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Local foods healthier, have more proteins, say experts

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local-foods-healthier,-have-more-proteins,-say-experts

Adekunle Yusuf

NUTRITIONISTS have advocated a quick return to food that are locally available, stressing that such foods have more proteins and healthier for human consumption. This, they stressed, would help in tackling malnutrition crisis in the country.

This advocacy was made by a panel of nutritionists and medical doctors during the Protein Challenge Webinar Series 4, with the theme: ‘Protein deficiency in a pandemic.’

The experts advised Nigerians to engage in home gardening to guarantee food security and prevent protein deficiency, adding that adequate food supply of food could end malnutrition.

The Chief Lecturer, Department of Home Economics, Adeniran Ogunsanya College of Education, Lagos, Dr. Beatrice Oganah-Ikujenyo, said it was important for people to go back to indigeneous foods because they are more nutritious.

She said: “We need to go back to foods like cocoyam, sesame seeds, locust beans, groundnut, melon, edible maggots, African pear (ube), leafy vegetables and soybeans. All these foods are loaded with proteins and healthy elements which can stem malnutrition.”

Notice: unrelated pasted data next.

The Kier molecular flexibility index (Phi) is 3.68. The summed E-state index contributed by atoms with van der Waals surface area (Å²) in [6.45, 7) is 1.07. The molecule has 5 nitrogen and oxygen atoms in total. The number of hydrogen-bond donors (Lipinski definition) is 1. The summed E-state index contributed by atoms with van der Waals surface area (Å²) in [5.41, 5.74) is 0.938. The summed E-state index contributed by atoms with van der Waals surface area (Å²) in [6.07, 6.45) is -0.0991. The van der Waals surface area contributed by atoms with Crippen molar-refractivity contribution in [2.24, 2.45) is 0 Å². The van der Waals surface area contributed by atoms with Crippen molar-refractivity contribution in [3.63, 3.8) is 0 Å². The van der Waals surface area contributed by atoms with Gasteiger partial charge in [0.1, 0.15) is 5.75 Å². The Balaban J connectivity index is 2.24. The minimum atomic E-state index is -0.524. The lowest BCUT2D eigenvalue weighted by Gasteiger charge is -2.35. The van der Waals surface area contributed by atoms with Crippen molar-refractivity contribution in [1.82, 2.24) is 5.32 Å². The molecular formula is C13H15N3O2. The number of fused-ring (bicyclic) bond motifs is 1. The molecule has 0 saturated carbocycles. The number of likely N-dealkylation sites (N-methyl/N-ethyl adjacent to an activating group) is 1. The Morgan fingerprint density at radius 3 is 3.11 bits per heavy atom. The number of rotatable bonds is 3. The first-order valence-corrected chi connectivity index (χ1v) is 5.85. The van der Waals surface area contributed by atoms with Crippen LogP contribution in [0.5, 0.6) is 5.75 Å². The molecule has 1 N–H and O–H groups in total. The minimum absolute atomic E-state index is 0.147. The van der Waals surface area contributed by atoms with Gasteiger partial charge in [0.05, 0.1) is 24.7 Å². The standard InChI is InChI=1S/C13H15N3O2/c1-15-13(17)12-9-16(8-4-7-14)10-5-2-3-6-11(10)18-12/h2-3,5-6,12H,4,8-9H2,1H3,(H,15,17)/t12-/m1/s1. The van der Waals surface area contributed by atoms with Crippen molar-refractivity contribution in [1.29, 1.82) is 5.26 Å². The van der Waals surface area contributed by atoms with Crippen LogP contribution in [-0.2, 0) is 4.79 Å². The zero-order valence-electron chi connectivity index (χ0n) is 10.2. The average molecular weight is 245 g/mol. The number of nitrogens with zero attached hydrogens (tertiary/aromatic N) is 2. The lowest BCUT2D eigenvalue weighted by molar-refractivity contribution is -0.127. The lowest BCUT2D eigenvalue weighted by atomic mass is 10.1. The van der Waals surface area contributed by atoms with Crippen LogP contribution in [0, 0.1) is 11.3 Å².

Read Also: Can Nigeria tackle food insecurity?

The nutritionist urged Nigerians to change their mentality, explaining that foods do not have to be expensive to be healthy. People need to buy and eat foods based on the food group pyramid, which consists of energy-giving foods (50-60 per cent), proteins (15-29 per cent), micronutrients (seven to nine per cent) and fibre (two per cent), she said, urging that it is adviseable to adopt cooking practices that can help retain the nutrients in the foods such as steaming, roasting, baking, boiling and braising.

A clinical and public health physician, Dr. Adepeju Adeniran, said COVID-10 has worsened malnutrition crisis in the country. “The lockdown meant food production – supply and domestic food security – was affected. Anything that affects any of these factors will eventually affect malnutrition. The food supply chain was severely threatened: farmers, transporters and food sellers were restricted in movements, availability of food groups dropped, prices of food went up and household earnings went down,” she said.

She added that there was a need for farmers to be secure, fertiliser to be subsided, loans made available for buying lands for farming and ease of transportation from the rural areas to the urban areas.

She also said farm produce should be stored and protected from pests. All these, she said, would balance out equity.

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